Vick among casualties as ‘dogs bark loudest

A phenomenal comeback came to an abrupt and ironic end Sunday. Michael Vick, the quarterback who experienced a magical season of redemption in Philadelphia, was thrown to the ‘dogs.

Vick turned into an electric playmaker for the Eagles, and he seemed to feel genuine remorse for torturing animals after doing prison time for the crime. Some appreciate the story and some hate it. But he earned another shot, and made something of it.

The NFL regular season was dominated by underdogs, and the trend carried into the wild-card round of the playoffs as three of four ‘dogs won outright.

The Green Bay Packers upset the Eagles 21-16 in an NFC postseason game that concluded with Vick throwing an interception in the end zone. The public and wiseguys bet the Packers, who closed as 1-point underdogs after the line bounced from 2½ to 3 all last week.

So Vick is not returning to Atlanta to face the Falcons, and he’s not squaring off against Tom Brady in the Super Bowl.

Still, the postseason is off to a fascinating start. The bettors were out in full force for the first weekend and they essentially battled the bookmakers to a draw.

"The handle was excellent for four games, and it was almost like a regular Sunday with 13 or 14 games," said Jimmy Vaccaro, director of operations for Lucky’s sports books. "It was a very good Saturday, and then Sunday we gave some back."

Vaccaro was quoted on these pages Friday as saying the Packers were his pick. That’s one winner.

I stated in the same column that Baltimore and Seattle were my plays. Two more winners. I don’t highlight the winners and hide the losers here, but it’s nice to quiet the critics, at least for a week.

The reality is, Baltimore was a relatively easy call, and almost everyone was clued in to it. The Ravens are a road-tested playoff team with more talent on both sides of the ball than the inexperienced Chiefs, whose flaws were exposed late in the season.

Despite a clumsy beginning, Baltimore wiped out a 7-3 deficit and crushed the Chiefs, 30-7. The Ravens opened as 2½-point favorites and the line closed 3 and 3½.

"There weren’t too many tickets on the Chiefs to be found anywhere," Vaccaro said.

Bookmakers were pulling for the Chiefs and Eagles to cover Sunday, but the Ravens and Packers got the money.

"Everybody is in the same boat. The books all needed the Chiefs, and that’s the biggest decision of the weekend," Las Vegas Hilton sports book director Jay Kornegay said.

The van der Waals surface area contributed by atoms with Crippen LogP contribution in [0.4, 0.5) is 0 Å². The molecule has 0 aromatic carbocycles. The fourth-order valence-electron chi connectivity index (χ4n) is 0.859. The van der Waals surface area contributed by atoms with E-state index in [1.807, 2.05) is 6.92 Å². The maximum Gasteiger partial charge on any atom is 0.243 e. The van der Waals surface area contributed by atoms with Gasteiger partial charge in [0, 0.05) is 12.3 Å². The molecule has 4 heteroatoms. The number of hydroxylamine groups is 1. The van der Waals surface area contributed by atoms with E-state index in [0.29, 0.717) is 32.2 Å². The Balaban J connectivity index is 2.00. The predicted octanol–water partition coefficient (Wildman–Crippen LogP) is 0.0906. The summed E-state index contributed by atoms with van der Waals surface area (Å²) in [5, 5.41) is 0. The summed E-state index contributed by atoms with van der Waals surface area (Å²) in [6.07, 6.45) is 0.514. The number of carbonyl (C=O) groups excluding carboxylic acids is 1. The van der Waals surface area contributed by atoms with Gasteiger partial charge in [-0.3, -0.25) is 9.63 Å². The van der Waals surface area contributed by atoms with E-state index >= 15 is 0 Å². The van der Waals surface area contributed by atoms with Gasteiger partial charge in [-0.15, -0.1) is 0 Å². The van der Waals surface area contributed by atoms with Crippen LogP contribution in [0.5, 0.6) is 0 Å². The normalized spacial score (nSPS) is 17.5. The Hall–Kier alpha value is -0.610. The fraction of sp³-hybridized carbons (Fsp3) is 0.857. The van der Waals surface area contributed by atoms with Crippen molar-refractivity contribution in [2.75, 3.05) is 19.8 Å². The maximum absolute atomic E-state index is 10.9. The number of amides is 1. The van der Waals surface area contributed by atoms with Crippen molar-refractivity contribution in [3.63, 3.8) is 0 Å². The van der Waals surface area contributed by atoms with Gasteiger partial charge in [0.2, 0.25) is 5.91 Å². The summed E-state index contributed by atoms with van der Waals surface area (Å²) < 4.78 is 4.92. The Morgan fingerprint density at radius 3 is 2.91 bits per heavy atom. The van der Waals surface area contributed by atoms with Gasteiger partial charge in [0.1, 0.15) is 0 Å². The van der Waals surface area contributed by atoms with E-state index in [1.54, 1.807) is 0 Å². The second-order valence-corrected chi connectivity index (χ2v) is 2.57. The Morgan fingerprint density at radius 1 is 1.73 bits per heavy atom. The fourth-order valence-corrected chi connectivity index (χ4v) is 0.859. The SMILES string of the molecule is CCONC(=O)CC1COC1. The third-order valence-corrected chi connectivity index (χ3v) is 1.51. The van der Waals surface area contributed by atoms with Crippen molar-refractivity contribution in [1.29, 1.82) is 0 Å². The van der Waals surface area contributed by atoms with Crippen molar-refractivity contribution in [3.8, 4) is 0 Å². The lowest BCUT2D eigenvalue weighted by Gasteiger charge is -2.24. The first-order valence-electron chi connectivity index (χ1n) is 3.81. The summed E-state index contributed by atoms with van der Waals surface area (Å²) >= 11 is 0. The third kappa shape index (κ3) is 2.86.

It was a different tale Saturday, as the Super Bowl participants from a year ago — New Orleans and Indianapolis — went down in a spectacular ball of flames.

It’s amusing how suddenly fortunes shift in the NFL.

Eleven months after winning it all and embarking on a book tour, Saints quarterback Drew Brees was knocked out by a Seattle team that was 7-9. Saints cornerback Tracy Porter, who intercepted Peyton Manning and sprinted for a touchdown in a Super Bowl-clinching highlight, was tossed aside like a rag doll on Marshawn Lynch’s 67-yard TD run that clinched a 41-36 win for the Seahawks.

New Orleans coach Sean Peyton lost a chess match to Pete Carroll, and the Seahawks, at plus-10 the largest home underdogs in NFL playoff history, blew up countless parlays and teasers.

A few hours later, Manning and the Colts, 2½-point favorites, fell 17-16 to the New York Jets. And we were all, Manning included, left in stunned amazement as Indianapolis coach Jim Caldwell used a late timeout to help the Jets.

"That seems to be the way business is done anymore. Sooner or later, the Super Bowl teams just don’t show up," Vaccaro said. "That seems to be some sort of a trend."

Let’s move on to the next round. The opening numbers posted at Lucky’s books, based downtown at the Plaza, are as follows:

In the AFC, Pittsburgh is a 3½-point favorite over Baltimore on Saturday, and New England is favored by 8½ over the Jets on Sunday.

In the NFC, Atlanta is a 1½-point favorite over Green Bay on Saturday, and Chicago is a 10-point favorite over Seattle on Sunday.

"I guess there’s no bad matchups," Vaccaro said.

The playoffs were more intriguing with Vick and the Eagles in the picture. But this has been a season of underdogs, and the Packers will continue to be dangerous.

Contact sports betting columnist Matt Youmans at myoumans@reviewjournal.com or 702-387-2907. He co-hosts the "Las Vegas Sportsline" weeknights at midnight on KDWN-AM (720) and thelasvegassportsline.com.

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